Church and Communication


Cardinal Timothy Dolan: "We need competent lay people to represent the Church"
Roma.- "The day of old, fat, balding bishops like me being the best spokespeople for the Church is long gone: now needs to have trained, competent lay people to represent them!". With a personal sense of irony, Cardinal Timothy Timothy Dolan, Archbishop of New York, shared this belief when opening the IX Professional Seminar for Communications Offices (April, 28-30, 2014), promoted by the School of Church Communications of the Pontifical University of the Holy Cross. Speaking about the "cultural challenges for Church communicators", the archbishop offers "seven observations" about how to realize efficacious institutional communications, the fruit of his experience…
Californian's new CRS song a reminder 'we're all part of God's family'
ANAHEIM, Calif. (CNS) -- As Pasquale Talarico worked on his new song, "One Family," he had a lot of things to keep in mind: the power of the bluegrassy music, the poetry of the lyrics he wrote with fellow artist Jenny Pixler, and the mission of Catholic Relief Services, for whom the song was destined. "The one thing we wanted to do was create inclusion, to bring in those thought of as the least of the least, and remind us we're all part of God's family," said Talarico. "That was really important." That message comes across loud and clear, said…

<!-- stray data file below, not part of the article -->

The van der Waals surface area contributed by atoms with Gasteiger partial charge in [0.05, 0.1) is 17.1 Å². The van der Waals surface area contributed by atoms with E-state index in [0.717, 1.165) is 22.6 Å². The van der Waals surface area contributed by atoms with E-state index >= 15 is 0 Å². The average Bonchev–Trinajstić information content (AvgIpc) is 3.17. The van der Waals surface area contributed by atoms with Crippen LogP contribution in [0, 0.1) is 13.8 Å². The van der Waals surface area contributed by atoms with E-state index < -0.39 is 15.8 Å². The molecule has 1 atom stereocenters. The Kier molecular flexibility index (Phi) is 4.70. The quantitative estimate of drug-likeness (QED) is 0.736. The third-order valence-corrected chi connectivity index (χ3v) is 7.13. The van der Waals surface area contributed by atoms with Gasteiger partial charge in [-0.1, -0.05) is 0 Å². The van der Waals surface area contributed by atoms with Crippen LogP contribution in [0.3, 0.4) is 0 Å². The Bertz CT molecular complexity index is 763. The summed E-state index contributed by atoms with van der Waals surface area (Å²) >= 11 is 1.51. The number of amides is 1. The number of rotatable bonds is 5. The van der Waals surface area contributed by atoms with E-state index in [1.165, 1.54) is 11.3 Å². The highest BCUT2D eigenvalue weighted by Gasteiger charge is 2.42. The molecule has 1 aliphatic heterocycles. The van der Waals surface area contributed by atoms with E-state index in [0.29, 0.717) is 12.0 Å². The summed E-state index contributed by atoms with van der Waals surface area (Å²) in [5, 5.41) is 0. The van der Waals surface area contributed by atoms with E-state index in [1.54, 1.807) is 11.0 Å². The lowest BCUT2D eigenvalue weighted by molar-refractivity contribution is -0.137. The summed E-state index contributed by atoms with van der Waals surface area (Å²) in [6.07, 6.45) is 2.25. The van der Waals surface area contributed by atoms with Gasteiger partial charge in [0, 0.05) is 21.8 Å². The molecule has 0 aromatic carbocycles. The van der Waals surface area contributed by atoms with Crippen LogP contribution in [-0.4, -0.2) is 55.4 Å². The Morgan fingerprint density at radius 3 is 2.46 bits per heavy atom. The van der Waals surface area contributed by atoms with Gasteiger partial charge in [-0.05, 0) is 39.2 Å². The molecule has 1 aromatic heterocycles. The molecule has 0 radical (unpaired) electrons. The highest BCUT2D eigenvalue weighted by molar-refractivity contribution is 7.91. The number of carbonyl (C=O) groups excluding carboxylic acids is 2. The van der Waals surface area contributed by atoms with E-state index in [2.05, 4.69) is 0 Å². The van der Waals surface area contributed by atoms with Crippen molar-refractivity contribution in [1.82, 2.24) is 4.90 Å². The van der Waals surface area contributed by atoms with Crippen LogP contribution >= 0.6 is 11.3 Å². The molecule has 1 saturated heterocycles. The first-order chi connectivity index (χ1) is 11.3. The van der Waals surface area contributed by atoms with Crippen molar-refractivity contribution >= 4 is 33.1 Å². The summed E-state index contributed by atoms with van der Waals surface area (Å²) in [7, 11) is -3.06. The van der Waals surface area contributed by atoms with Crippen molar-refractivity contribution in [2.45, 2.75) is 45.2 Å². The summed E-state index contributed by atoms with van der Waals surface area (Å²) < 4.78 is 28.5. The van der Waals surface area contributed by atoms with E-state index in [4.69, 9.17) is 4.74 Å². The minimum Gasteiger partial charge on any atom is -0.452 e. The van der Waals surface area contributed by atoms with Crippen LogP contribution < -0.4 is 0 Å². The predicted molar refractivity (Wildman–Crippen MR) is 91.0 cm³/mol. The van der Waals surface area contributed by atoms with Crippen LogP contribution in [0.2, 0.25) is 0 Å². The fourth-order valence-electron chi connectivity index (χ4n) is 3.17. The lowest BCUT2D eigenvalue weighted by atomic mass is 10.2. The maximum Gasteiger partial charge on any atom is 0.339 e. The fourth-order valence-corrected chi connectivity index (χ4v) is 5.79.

'American Bible Challenge' game show revs up for third season
WASHINGTON (CNS) -- America still loves a good TV game show, as "The American Bible Challenge" has demonstrated. It's the highest-rated program on cable's Game Show Network, which specializes in this kind of thing. The third season of "The American Bible Challenge" premieres May 22 on GSN. The first season featured a team of nuns coming close to winning the season championship. This season, the show will feature a three-man team of motorcycle-riding priests, appropriately named the Sons of Thunder. Under the show's format, each three-member team has to play against two other teams to test their Bible knowledge. Each…
A dilemma for TV watchers: more news but less content
WASHINGTON (CNS) -- At the end of March, the U.S. Federal Communications Commission took action to quash the growing monopolization of local TV airwaves by just a handful of broadcasting conglomerates. It used to be that one company owned the CBS affiliate, another the NBC station, and so on down the line all the way to the independent, unaffiliated stations in a city. One reason was because the FCC at one time had strict limits on the number of stations that one company could own. To promote the growth of the UHF band for channels 14 and above, the FCC…

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